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Sales of used Class 8 trucks plummet 22 percent from previous year

(Photo credit: Jim Allen/FreightWaves)

Sales of used trucks in the Class 8 market plummeted 22 percent in May compared with the same month a year earlier, and dropped 8 percent from the previous month.

Sales are down 17 percent year-to date compared with the first five months of 2018, according to ACT Research.

“Sales of used trucks were strong until around March and April when the tone in the marketplace changed,” Steve Tam, vice president of ACT Research, told FreightWaves. “It’s very much a reflection of what we are seeing in the freight market; when conditions soften, the first people who don’t get called to haul the next load are the owner-operators and small fleets – the primary buyers of used trucks.”

The average price of a Class 8 used truck sold in May was $47,887, up 6 percent compared to May 2018 when trucks were selling for $45,188. Used truck prices dipped 1 percent compared with the previous month.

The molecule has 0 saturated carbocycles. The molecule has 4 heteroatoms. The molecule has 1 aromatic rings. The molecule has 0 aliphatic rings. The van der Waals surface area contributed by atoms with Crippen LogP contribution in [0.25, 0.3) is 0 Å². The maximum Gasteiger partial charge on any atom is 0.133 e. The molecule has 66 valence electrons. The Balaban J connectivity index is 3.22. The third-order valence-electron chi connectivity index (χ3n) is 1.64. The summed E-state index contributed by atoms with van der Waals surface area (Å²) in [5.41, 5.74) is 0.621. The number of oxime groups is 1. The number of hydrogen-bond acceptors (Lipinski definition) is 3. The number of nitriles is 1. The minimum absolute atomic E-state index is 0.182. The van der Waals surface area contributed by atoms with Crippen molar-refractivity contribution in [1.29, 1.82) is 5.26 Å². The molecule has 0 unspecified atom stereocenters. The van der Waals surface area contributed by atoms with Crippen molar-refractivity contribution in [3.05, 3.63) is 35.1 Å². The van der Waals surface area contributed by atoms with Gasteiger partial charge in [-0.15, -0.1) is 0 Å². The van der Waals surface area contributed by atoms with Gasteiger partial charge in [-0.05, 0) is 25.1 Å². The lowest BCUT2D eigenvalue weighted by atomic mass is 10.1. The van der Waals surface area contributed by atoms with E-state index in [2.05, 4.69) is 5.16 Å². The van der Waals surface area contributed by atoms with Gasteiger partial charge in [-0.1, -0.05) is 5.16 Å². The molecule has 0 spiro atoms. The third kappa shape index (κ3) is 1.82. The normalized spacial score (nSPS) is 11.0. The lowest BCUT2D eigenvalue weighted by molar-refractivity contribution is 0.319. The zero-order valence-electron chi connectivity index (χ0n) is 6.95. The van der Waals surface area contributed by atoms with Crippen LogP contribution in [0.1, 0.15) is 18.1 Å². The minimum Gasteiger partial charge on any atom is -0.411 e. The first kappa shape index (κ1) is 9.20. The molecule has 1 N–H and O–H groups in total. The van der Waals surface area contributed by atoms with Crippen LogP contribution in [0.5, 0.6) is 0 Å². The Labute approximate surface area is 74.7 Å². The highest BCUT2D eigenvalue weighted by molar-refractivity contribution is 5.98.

However, used truck prices are up 10 percent year-to-date compared with the first five months of 2018.

“We are hearing from dealers that phone calls are down, floor traffic is down and trucks are sitting on the lots a bit longer than usual,” Tam said. “This is forcing dealers to have to lower some of their prices on used trucks.”

The average used truck mileage was 441,000 in May, the same average as a year ago, but dropped 1 percent from 444,000 in April.

The average age of a used truck for sale in May is seven years and two months, an increase from around six years and eight months a year earlier, Tam said.

“The market is spotty right now with some sales representatives and dealers reporting they could sell more if that could get more trucks at the right price, while others are concerned about rising inventory levels,” Tam said.

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One Comment

  1. Mike

    I would say some of the sales decline are due to the dismal mechanical issues many of these trucks have. 500,000 miles is nearing the end of use, in frames will be required in many cases. And then the emissions, those are normally shot too. You are looking at a $40,000 + repair bill right off the dealer lot. No thanks, and don’t be a victim.

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Clarissa Hawes

Clarissa has covered all aspects of the trucking industry for 14 years. She is an award-winning journalist known for her investigative and business reporting. Before joining FreightWaves, she wrote for Land Line Magazine and If you have a news tip or story idea, send her an email to [email protected].